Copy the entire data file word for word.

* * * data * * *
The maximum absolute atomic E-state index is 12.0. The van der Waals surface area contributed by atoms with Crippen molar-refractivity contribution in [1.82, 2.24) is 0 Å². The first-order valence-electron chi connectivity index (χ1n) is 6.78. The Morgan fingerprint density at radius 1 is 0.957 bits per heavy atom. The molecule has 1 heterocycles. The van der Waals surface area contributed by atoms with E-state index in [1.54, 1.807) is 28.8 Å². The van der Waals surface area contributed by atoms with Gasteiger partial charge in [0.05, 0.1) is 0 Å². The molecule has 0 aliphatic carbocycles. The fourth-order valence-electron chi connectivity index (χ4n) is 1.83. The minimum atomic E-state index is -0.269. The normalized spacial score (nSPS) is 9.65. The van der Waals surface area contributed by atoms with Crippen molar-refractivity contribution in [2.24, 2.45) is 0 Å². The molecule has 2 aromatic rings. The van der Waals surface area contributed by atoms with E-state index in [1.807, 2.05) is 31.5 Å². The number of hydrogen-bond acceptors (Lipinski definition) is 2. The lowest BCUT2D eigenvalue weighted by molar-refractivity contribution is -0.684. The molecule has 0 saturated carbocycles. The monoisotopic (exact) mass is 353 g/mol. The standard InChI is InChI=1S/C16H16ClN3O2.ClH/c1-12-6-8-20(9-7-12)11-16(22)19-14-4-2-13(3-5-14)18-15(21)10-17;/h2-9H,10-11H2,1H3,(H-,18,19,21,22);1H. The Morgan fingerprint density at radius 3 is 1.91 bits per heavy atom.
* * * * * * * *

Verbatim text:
The maximum absolute atomic E-state index is 12.0. The van der Waals surface area contributed by atoms with Crippen molar-refractivity contribution in [1.82, 2.24) is 0 Å². The first-order valence-electron chi connectivity index (χ1n) is 6.78. The Morgan fingerprint density at radius 1 is 0.957 bits per heavy atom. The molecule has 1 heterocycles. The van der Waals surface area contributed by atoms with E-state index in [1.54, 1.807) is 28.8 Å². The van der Waals surface area contributed by atoms with Gasteiger partial charge in [0.05, 0.1) is 0 Å². The molecule has 0 aliphatic carbocycles. The fourth-order valence-electron chi connectivity index (χ4n) is 1.83. The minimum atomic E-state index is -0.269. The normalized spacial score (nSPS) is 9.65. The van der Waals surface area contributed by atoms with Crippen molar-refractivity contribution in [2.24, 2.45) is 0 Å². The molecule has 2 aromatic rings. The van der Waals surface area contributed by atoms with E-state index in [1.807, 2.05) is 31.5 Å². The number of hydrogen-bond acceptors (Lipinski definition) is 2. The lowest BCUT2D eigenvalue weighted by molar-refractivity contribution is -0.684. The molecule has 0 saturated carbocycles. The monoisotopic (exact) mass is 353 g/mol. The standard InChI is InChI=1S/C16H16ClN3O2.ClH/c1-12-6-8-20(9-7-12)11-16(22)19-14-4-2-13(3-5-14)18-15(21)10-17;/h2-9H,10-11H2,1H3,(H-,18,19,21,22);1H. The Morgan fingerprint density at radius 3 is 1.91 bits per heavy atom.